City of Phoenix asking hikers’ input on new proposal for trail closures
PHOENIX (3TV/CBS 5) -- The city of Phoenix is asking the community for their feedback on new proposals that would further limit access to hiking trails in the name of heat safety, and there are a lot of mixed opinions on this. The city shut down some hiking trails last summer on days the National Weather Service issued an Excessive Heat Warning, and now they are exploring even more closures.
The city put out a survey online asking for people’s input on two possible changes to the current program. The first would extend summer closure hours, and the second idea is to make it a year-round program. They say it’s to protect hikers but also first responders. “It’s really home to us and when you start telling us we can’t be at home, and start taking away more hours, it’s what I have called the slippery slope,” hiker Jes Dobbs said.
Piestewa Peak and Camelback Mountain trails shut down 18 times over the summer last year under the city’s heat and safety program, which ran from May through September. The trails closed from 11 a.m. to 5 p.m. every day the National Weather Service issued an Excessive Heat Warning.
The city says there was an 18% decrease in mountain rescues during its pilot program in 2021 and a 9% decrease this past year. “If I go out knowing I shouldn’t be hiking in the heat, then a few more people have to rescue me and something happens when their lives are in danger as well, then it’s a domino effect,” hiker Isaac Torres said.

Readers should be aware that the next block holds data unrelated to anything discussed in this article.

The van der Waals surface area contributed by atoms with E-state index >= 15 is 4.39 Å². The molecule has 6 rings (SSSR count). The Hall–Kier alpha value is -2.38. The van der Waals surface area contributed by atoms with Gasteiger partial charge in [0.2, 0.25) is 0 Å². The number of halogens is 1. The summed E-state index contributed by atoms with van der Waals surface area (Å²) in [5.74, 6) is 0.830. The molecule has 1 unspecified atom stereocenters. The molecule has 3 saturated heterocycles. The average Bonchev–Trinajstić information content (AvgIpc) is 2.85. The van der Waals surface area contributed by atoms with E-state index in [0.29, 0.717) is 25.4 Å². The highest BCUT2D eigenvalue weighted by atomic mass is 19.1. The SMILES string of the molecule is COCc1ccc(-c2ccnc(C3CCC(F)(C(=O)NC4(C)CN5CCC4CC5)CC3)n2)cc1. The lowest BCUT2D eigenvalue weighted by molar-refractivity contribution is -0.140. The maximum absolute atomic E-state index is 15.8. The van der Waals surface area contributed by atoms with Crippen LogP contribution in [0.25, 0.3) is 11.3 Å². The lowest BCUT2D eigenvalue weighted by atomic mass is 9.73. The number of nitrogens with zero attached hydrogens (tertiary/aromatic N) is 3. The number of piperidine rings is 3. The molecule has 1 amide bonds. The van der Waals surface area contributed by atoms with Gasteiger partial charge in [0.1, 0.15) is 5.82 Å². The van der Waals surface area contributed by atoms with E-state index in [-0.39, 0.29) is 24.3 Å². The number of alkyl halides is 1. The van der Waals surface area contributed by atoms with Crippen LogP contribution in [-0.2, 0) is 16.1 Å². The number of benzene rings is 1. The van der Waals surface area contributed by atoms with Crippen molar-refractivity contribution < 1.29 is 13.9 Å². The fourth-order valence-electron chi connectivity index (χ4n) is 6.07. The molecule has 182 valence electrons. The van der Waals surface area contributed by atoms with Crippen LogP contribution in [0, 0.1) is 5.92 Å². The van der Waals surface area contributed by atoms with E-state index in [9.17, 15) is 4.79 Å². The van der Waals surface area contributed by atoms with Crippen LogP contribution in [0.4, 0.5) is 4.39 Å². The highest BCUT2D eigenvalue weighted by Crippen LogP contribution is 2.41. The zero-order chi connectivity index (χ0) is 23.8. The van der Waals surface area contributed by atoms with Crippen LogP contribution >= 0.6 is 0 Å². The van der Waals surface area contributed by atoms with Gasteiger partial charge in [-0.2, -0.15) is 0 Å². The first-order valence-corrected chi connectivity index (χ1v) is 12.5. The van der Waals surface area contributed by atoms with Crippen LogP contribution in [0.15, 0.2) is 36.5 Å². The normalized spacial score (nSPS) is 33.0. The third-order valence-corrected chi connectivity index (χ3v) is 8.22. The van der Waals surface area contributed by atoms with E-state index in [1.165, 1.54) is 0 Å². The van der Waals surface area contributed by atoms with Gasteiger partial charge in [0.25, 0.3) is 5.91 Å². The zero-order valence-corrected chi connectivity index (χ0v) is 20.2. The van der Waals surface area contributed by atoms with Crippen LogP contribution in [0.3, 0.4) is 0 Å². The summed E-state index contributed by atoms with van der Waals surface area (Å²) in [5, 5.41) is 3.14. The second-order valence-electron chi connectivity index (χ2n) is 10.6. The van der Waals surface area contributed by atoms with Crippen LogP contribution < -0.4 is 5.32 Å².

Now the parks and rec department is considering making two changes, closing the trails two hours earlier from 9 a.m. to 5 p.m. instead of 11 a.m. to 5 p.m., and making it a year-round program instead of just during the summer months. “So where does the line stop? You can still have someone go up at 8:55 a.m. and be up there at 1 p.m. and need a rescue,” Dobbs said.
Dobbs runs the Camelback Culture Instagram, a popular page for hikers. She recently posted about the city’s survey, and it’s gaining a lot of attention. The city says rescues were the highest between 10 a.m. and 2 p.m., and several rescues even happened during those hours on closure days.
In a statement, a spokesperson with the United Phoenix Firefighters Association says, “we fully support the process of balancing public input with the judgment of the parks board to fine-tune trail restrictions now that they have had some time to be in place. Thus far, the restrictions have been working as intended, keeping the trail users and firefighters safe.” “I think keeping it open would be better,” hiker Ethan Schattner said. “I think people have to use their head and decide for themselves if it’s safe or not, especially if it’s really hot.”
The online survey is open through January 31. The parks and rec board is holding a meeting open for public comment Thursday at 5 p.m. For more information, click here.
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